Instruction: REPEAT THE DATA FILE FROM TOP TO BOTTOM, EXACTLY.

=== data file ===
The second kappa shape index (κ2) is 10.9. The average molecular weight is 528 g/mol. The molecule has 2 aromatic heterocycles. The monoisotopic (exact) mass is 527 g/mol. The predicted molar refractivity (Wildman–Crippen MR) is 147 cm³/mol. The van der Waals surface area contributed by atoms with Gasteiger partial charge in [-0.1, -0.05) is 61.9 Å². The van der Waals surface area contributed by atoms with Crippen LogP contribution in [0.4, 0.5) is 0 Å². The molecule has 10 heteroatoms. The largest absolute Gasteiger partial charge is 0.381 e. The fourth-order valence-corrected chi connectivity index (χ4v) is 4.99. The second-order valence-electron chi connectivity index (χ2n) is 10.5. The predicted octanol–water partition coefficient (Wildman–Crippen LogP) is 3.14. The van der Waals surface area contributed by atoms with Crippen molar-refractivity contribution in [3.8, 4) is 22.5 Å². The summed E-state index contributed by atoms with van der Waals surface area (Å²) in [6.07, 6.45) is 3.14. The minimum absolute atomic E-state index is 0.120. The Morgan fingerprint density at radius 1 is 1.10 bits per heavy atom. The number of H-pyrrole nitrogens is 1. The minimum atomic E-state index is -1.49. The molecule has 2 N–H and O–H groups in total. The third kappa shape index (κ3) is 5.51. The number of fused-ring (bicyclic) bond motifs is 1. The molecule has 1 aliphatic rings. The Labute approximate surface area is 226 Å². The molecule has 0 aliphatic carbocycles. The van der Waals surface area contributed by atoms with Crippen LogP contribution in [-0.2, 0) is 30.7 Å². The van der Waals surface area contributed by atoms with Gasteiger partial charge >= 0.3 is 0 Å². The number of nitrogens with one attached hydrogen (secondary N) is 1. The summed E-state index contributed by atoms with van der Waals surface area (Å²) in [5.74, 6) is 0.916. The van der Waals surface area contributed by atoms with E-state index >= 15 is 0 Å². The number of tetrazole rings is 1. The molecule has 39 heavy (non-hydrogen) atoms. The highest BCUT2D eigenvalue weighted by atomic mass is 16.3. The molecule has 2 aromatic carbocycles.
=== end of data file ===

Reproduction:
The second kappa shape index (κ2) is 10.9. The average molecular weight is 528 g/mol. The molecule has 2 aromatic heterocycles. The monoisotopic (exact) mass is 527 g/mol. The predicted molar refractivity (Wildman–Crippen MR) is 147 cm³/mol. The van der Waals surface area contributed by atoms with Gasteiger partial charge in [-0.1, -0.05) is 61.9 Å². The van der Waals surface area contributed by atoms with Crippen LogP contribution in [0.4, 0.5) is 0 Å². The molecule has 10 heteroatoms. The largest absolute Gasteiger partial charge is 0.381 e. The fourth-order valence-corrected chi connectivity index (χ4v) is 4.99. The second-order valence-electron chi connectivity index (χ2n) is 10.5. The predicted octanol–water partition coefficient (Wildman–Crippen LogP) is 3.14. The van der Waals surface area contributed by atoms with Crippen molar-refractivity contribution in [3.8, 4) is 22.5 Å². The summed E-state index contributed by atoms with van der Waals surface area (Å²) in [6.07, 6.45) is 3.14. The minimum absolute atomic E-state index is 0.120. The Morgan fingerprint density at radius 1 is 1.10 bits per heavy atom. The number of H-pyrrole nitrogens is 1. The minimum atomic E-state index is -1.49. The molecule has 2 N–H and O–H groups in total. The third kappa shape index (κ3) is 5.51. The number of fused-ring (bicyclic) bond motifs is 1. The molecule has 1 aliphatic rings. The Labute approximate surface area is 226 Å². The molecule has 0 aliphatic carbocycles. The van der Waals surface area contributed by atoms with Crippen LogP contribution in [-0.2, 0) is 30.7 Å². The van der Waals surface area contributed by atoms with Gasteiger partial charge >= 0.3 is 0 Å². The number of nitrogens with one attached hydrogen (secondary N) is 1. The summed E-state index contributed by atoms with van der Waals surface area (Å²) in [5.74, 6) is 0.916. The van der Waals surface area contributed by atoms with E-state index >= 15 is 0 Å². The number of tetrazole rings is 1. The molecule has 39 heavy (non-hydrogen) atoms. The highest BCUT2D eigenvalue weighted by atomic mass is 16.3. The molecule has 2 aromatic carbocycles.